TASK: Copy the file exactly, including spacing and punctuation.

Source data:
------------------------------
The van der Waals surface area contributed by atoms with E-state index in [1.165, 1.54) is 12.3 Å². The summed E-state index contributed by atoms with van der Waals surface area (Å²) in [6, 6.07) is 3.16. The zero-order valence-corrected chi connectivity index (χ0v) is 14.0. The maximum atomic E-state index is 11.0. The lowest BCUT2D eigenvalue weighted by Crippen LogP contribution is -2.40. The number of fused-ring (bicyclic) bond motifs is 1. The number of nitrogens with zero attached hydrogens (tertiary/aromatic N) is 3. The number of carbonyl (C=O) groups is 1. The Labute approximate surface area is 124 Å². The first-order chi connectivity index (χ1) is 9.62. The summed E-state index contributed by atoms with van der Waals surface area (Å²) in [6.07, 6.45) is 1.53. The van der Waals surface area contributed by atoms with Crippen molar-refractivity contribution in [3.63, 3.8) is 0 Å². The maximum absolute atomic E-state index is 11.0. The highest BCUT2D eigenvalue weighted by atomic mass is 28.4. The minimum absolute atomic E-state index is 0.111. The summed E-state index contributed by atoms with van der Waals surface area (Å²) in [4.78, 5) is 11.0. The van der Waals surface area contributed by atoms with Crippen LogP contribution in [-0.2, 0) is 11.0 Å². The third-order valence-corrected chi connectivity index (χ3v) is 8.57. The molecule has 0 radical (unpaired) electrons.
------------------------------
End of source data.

The van der Waals surface area contributed by atoms with E-state index in [1.165, 1.54) is 12.3 Å². The summed E-state index contributed by atoms with van der Waals surface area (Å²) in [6, 6.07) is 3.16. The zero-order valence-corrected chi connectivity index (χ0v) is 14.0. The maximum atomic E-state index is 11.0. The lowest BCUT2D eigenvalue weighted by Crippen LogP contribution is -2.40. The number of fused-ring (bicyclic) bond motifs is 1. The number of nitrogens with zero attached hydrogens (tertiary/aromatic N) is 3. The number of carbonyl (C=O) groups is 1. The Labute approximate surface area is 124 Å². The first-order chi connectivity index (χ1) is 9.62. The summed E-state index contributed by atoms with van der Waals surface area (Å²) in [6.07, 6.45) is 1.53. The van der Waals surface area contributed by atoms with Crippen molar-refractivity contribution in [3.63, 3.8) is 0 Å². The maximum absolute atomic E-state index is 11.0. The highest BCUT2D eigenvalue weighted by atomic mass is 28.4. The minimum absolute atomic E-state index is 0.111. The summed E-state index contributed by atoms with van der Waals surface area (Å²) in [4.78, 5) is 11.0. The van der Waals surface area contributed by atoms with Crippen LogP contribution in [-0.2, 0) is 11.0 Å². The third-order valence-corrected chi connectivity index (χ3v) is 8.57. The molecule has 0 radical (unpaired) electrons.